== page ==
supplying password to subprocess.call('rsync ...'), os.system('rsync ...')

David wizzardx at gmail.com
Sun Oct 7 10:43:32 CEST 2007


On 10/5/07, timw.google <tjandacw at yahoo.com> wrote:
> Hi
>
> I want to write a python script that runs rsync on a given directory
> and host. I build the command line string, but when I try to run
> subprocess.call(cmd), or p=subprocess.Popen(cmd, shell=True),or
> os.system(cmd), I get prompted for my login password. I expected this,
> but when I try to give my password, it's echoed back to the terminal
> and the special characters in the password is (I think) getting
> interpreted by the shell (zsh)
>
> I can't ssh w/o supplying a password. That's the way the security is
> set up here.
>
> How do I use python to do this, or do I just have to write a zsh
> script?
>

SSH takes measures to ensure that passwords are typed from a keyboard
(pty) rather than being piped in automatically (stdin).

If SSH public key authentication (see ssh-keygen) doesn't work for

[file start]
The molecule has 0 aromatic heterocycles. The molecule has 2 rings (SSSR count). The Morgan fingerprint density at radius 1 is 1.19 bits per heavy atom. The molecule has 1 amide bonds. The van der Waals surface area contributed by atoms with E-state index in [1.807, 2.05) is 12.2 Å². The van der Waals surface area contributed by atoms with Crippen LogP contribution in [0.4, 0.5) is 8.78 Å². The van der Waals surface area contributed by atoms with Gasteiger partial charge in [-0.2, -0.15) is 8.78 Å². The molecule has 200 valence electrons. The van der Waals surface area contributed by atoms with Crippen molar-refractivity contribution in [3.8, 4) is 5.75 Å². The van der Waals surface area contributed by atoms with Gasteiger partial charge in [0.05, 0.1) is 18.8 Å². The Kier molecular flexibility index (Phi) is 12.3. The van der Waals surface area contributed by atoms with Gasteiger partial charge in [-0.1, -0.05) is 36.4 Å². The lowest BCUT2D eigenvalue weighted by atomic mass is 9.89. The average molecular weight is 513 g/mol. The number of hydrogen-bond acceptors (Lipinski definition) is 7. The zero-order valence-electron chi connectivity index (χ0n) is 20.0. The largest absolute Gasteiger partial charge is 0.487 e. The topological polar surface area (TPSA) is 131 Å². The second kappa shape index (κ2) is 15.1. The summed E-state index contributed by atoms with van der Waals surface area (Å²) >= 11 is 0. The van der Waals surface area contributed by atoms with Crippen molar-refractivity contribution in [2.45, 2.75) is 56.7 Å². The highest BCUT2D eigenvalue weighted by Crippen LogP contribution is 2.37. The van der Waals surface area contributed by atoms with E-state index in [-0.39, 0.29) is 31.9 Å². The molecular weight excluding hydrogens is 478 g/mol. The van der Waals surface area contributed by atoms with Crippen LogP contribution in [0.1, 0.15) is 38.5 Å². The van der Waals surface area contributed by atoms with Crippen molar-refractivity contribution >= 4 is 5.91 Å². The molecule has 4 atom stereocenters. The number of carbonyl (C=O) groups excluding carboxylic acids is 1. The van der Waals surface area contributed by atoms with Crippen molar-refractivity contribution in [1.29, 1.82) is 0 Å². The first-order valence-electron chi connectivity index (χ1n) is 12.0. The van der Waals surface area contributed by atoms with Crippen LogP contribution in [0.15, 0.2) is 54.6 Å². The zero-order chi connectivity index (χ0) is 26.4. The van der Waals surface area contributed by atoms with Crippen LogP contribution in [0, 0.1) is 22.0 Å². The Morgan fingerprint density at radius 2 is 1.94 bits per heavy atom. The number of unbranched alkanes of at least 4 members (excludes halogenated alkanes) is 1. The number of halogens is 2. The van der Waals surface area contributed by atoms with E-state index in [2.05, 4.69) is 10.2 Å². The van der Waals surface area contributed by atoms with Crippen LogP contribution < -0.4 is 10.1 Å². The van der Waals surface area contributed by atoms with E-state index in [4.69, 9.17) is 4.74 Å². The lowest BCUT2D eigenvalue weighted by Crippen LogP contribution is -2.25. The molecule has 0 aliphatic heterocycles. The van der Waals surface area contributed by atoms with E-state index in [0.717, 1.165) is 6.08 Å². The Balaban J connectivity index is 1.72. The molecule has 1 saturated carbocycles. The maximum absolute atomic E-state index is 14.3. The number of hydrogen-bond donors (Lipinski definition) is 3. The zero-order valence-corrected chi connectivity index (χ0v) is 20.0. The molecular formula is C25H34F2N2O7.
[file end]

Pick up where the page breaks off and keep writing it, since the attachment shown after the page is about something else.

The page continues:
you, then try ssh agent (see, ssh-add), "sshpass", or something like
"empty-expect".

If you use ssh public keys, you can also setup the public key so that
only a specified command can be run, and that the public key can only
be used from a specific host. This is more secure. See this page for
more info: http://troy.jdmz.net/rsync/index.html

Otherwise you may need to do some pty-hackery in python to fool ssh
into thinking it's password is being entered from a keyboard and not a
script. However, you should try public key authentication (with rsync
as the only allowed command) first.

Another method is to setup an ssh service on the server (perhaps in
inetd). One disadvantage of this is that the rsync session (including
rsync login passwords) is not encrypted.



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